Art and Travel. Innovations in Concrete at Rome: The Tabularium and the Theatre of Marcellus. Watercolor journey with the course Roman Architecture by the Yale University.

Artist, Roman Architecture, Uncategorized, Urban sketching, Voyage

I continue the stay-at-home travel Art + Roman Architecture + the city of Rome with Yale’s course Roman Architecture

Innovations in Concrete at Rome: The Tabularium and the Theatre of Marcellus. 3-4

Ancient Rome offered its citizens a number of stunning venues where they could be entertained, wined and dined. The Theatre of Marcellus was one the most impressive theatre, located in the center of Rome. Apparently Seven famous Hills was not enough for Roman architects and if they wanted to build a theatre on a flat terrain, they cemented an artificial hill and built a tribune in the very center of the city where people could sit. For this monument Romans used many architectural innovations, especially their pedestal and yes, the theatre was the precedent for the Colosseum. Theatre of Marcellus was reused as a fortress in middle ages, main prototype for Roman theatres and nowadays it is an expensive condominium. The Romans took what the Greek architects did, and then they took from the Etruscan architectural achievements. They combined the best of both brilliant civilizations of architectural discoveries, then added something of their own, developed further, without fear of experimenting.

For my watercolor reference’s painting of the Theatre of Marcello with a nearby column of the Temple of Apollo , I used the Google Earth app to view the building from a bird’s eye view. Julius Caezar planned the open-air theatre but died before it was completed. Then Emperor Augustus took up the reins and dedicated the theatre to memory of his nephew and son in law Marcellus in 17BC, when the theatre was used for dramas and arena fights.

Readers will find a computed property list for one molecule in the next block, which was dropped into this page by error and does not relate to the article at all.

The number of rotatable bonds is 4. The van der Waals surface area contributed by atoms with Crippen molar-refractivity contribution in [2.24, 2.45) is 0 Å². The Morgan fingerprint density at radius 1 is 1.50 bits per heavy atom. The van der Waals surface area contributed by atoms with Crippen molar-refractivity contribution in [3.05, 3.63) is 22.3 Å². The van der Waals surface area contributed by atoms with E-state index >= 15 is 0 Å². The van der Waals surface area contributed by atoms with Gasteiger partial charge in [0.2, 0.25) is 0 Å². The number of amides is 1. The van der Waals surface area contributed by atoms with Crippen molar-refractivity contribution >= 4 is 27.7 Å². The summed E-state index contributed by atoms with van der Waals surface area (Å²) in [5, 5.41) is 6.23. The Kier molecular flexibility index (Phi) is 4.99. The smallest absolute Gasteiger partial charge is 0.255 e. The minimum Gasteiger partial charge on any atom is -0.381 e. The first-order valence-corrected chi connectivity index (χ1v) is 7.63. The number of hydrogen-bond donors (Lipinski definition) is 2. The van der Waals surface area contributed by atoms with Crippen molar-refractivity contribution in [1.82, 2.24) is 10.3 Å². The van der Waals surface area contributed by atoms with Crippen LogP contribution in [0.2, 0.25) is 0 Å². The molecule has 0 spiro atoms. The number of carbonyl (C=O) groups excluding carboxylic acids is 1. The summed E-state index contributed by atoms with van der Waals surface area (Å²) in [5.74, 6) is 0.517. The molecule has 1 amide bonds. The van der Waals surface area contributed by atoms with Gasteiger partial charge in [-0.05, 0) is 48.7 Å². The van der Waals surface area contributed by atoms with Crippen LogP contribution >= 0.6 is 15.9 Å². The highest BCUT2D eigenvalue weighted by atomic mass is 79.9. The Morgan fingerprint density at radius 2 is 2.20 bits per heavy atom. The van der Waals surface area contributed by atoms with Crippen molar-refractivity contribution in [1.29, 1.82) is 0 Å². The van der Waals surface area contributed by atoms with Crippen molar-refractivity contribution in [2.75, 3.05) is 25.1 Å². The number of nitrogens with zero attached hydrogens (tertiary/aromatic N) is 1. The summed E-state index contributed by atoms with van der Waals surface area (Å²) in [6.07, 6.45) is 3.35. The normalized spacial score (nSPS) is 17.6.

Teatro Marcello was decorated with marble statues and large bronze vases, placed around the perimeter to enhance the sound, masks of the heroes of comedies and tragedies. The inner part consisted of three tiers of marble steps, divided into sectors for noble townspeople, places for women, a separate area for common people and slaves. And the box of the emperor was separated from the other seats. Augustus ordered that the interior design of the theatre surpassed in its splendor all previous buildings.

I like how Vitruvius, the Roman genius -engineer, artist, architect and writer who wrote 10 books about architecture, described the Greek columns.  Theatre of Marcellus’s Doric columns are attached to the 1st level as a “male” column: simple, courageous, no curls or ornaments. Ionic columns are on the second floor, they are the “feminine” type of column with elements of a lady’s hairstyle. Corinthian columns probably decorated the third floor, although nothing survives of the top level, this is only an assumption of scientists since this level has not been preserved.

It was also the preliminary design for the Colosseum and they are so similar… When our family first passed by the Theatre of Marcellus we thought it is the Colosseum, from a view from another side of the street… Theatre of Marcellus was built only a couple of centuries earlier then the Colosseum. I would like to buy tickets for the Roman music concerts here. Every summer there is a series of classical concerts that take place here called “Notti Romane al Teatro di Marcello” and I would imagine the ancient open-air theatre where people used to come and listen to great music or performance in year 17 BC.

All roads lead to Rome- Alain de Lille

Bon voyage! Until the next travel:) Stay healthy.

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Painting – Rome, Theatre of Marcellus, Roman Architecture

Year of construction –  17 year BC 

Address: Via del Teatro di Marcello, 00186 Roma RM, Italy

Tools used for my painting Watercolour Cotman terra de siena and viridian Corman, Charvin bleu royal, Derwent, Albert Durer and Faber Castell watercolour pencils. Paper Van Gogh, National gallery   watercolour album, 22×30 cm (9 ×12 in.)